USIS Washington File

09 December 1999

Fact Sheet: Adapted CFE Treaty Addresses NATO and Russian Security Concerns

(Adapted treaty is "a cornerstone of European security") (634)

The Department of State on December 9 issued the following fact sheet
addressing the adaptation of the 1990 Conventional Armed Forces in
Europe (CFE) Treaty:

The Conventional Armed Forces in Europe (CFE) Treaty has been a
cornerstone of European military stability since its signature in
1990. Adaptation of the CFE Treaty has been an integral part of our
European security strategy since the May 1996 CFE Review Conference
when the U.S. and its Allies agreed to update the Treaty to take
account of changes that had occurred in Europe since CFE was signed.
With the collapse of the Soviet Union and the Warsaw Pact, the
Treaty's two-group structure (16 NATO allies on the one hand, and
former Warsaw Pact countries on the other) became obsolete. Updating
the Treaty took on added importance with the decision to enlarge NATO.
Adaptation was needed to ensure that both old and new NATO allies
could transfer among each other the right to hold specific amounts of
equipment under the Treaty.

Politically, the process of adaptation has played a pivotal role in
managing Russian concerns and expectations regarding NATO enlargement,
through both the Madrid and Washington NATO Summits. NATO allies
addressed deeply-held Russian concerns by accepting provisions in CFE
which demonstrated that NATO did not contemplate a massive eastward
shift in peacetime military potential as a result of enlargement. But
this remains a very "NATO-friendly" Treaty.

The "Agreement on Adaptation" not only benefits the U.S. but also was
strongly supported by our allies and Treaty partners. Key benefits are
highlighted below:

-- The adapted Treaty completes the unfinished business of putting
Cold War Europe's dividing lines behind us. The fact that we are
ensuring the long-term viability of the central elements of European
arms control as a means of strengthening a stable peace is important
to our allies.

-- The Treaty is good for NATO. It ensures that there are no
second-class allies, and that there are no arms control constraints
that could block NATO enlargement. It also protects NATO's essential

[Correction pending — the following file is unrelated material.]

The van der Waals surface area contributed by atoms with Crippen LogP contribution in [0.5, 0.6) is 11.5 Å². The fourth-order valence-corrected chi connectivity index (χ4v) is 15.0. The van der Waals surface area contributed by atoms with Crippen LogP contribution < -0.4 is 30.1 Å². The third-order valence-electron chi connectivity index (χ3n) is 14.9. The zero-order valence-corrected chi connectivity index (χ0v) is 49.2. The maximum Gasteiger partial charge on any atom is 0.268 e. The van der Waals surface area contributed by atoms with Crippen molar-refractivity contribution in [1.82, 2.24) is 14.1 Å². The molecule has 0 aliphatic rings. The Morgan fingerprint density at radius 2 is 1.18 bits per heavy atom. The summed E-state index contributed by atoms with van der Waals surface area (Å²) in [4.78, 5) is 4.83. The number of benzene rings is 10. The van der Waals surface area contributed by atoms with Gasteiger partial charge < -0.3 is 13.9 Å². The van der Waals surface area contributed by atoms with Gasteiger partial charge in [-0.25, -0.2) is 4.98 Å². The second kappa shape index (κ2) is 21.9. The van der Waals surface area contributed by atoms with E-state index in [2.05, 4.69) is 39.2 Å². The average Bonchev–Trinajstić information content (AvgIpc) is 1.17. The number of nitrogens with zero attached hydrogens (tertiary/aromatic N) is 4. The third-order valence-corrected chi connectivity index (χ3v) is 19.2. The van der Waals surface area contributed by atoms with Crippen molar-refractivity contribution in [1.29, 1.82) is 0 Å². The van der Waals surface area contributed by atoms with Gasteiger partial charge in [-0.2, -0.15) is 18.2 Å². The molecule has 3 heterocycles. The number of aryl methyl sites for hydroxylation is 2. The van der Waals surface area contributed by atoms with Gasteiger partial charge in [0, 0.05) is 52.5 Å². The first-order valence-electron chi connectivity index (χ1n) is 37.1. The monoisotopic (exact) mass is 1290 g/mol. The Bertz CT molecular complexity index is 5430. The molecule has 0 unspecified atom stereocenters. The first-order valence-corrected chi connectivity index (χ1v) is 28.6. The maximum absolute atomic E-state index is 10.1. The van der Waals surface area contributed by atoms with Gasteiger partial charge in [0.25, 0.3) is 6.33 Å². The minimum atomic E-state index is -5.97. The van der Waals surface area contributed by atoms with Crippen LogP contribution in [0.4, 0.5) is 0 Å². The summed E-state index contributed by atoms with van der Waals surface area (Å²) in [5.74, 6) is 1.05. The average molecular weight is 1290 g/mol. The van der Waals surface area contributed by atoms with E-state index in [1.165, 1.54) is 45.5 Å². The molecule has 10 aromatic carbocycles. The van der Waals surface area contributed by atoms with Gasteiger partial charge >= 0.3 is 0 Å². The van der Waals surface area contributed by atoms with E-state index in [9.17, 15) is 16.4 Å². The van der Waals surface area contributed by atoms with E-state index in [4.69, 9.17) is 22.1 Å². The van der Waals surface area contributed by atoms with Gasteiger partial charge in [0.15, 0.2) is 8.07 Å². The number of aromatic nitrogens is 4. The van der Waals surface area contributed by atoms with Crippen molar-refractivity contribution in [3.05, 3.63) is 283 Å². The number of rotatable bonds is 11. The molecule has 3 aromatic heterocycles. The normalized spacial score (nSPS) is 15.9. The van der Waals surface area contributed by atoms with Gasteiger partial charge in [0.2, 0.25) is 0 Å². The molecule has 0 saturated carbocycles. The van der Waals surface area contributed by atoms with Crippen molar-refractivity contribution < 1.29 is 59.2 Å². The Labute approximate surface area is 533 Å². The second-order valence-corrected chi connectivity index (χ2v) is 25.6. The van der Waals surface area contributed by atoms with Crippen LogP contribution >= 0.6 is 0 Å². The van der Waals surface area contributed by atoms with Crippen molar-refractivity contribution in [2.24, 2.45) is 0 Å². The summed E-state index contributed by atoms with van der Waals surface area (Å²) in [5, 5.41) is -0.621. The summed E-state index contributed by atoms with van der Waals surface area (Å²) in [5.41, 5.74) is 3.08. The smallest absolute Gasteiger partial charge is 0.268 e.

military flexibility to deal with a range of possible requirements,
from military exercises to crisis management.

-- The adapted Treaty retains special limits on Russian forces in the
flank region. This was critical for our allies, Turkey and Norway, and
for Russia's neighbors, such as Georgia and Moldova, and Azerbaijan.
Our allies took the lead in crafting provisions, which grant Russia
additional flexibility on its flank territory, while requiring
reductions in Russian forces located outside its borders.

-- Enhanced transparency provisions will result in significantly more
information on military forces, and the number of on-site inspections
will be increased to provide for enhanced capabilities to track forces
in the current security environment.

-- The adapted Treaty enhances regional stability and underscores the
sovereignty of Russia's neighbors by strengthening the requirements
for host nation consent to the presence of foreign forces. The
requirement for notifications to all parties as to whether consent has
been granted is a key provision for a number of non-NATO states,
especially Moldova and Georgia. These states also were able to reach
bilateral agreements with Russia on force withdrawals, referenced in
the politically binding CFE Final Act, a document associated with the
Adaptation Agreement, and in the OSCE Summit Declaration.

-- The adapted Treaty allows for accession by other European states,
thus opening the possibility of extending this stable security regime
throughout Europe.

Without adaptation, the current CFE Treaty would atrophy. The
stability, transparency, and predictability provided by CFE have made
it a cornerstone of European security.

(end Fact Sheet)

(Distributed by the Office of International Information Programs, U.S.
Department of State)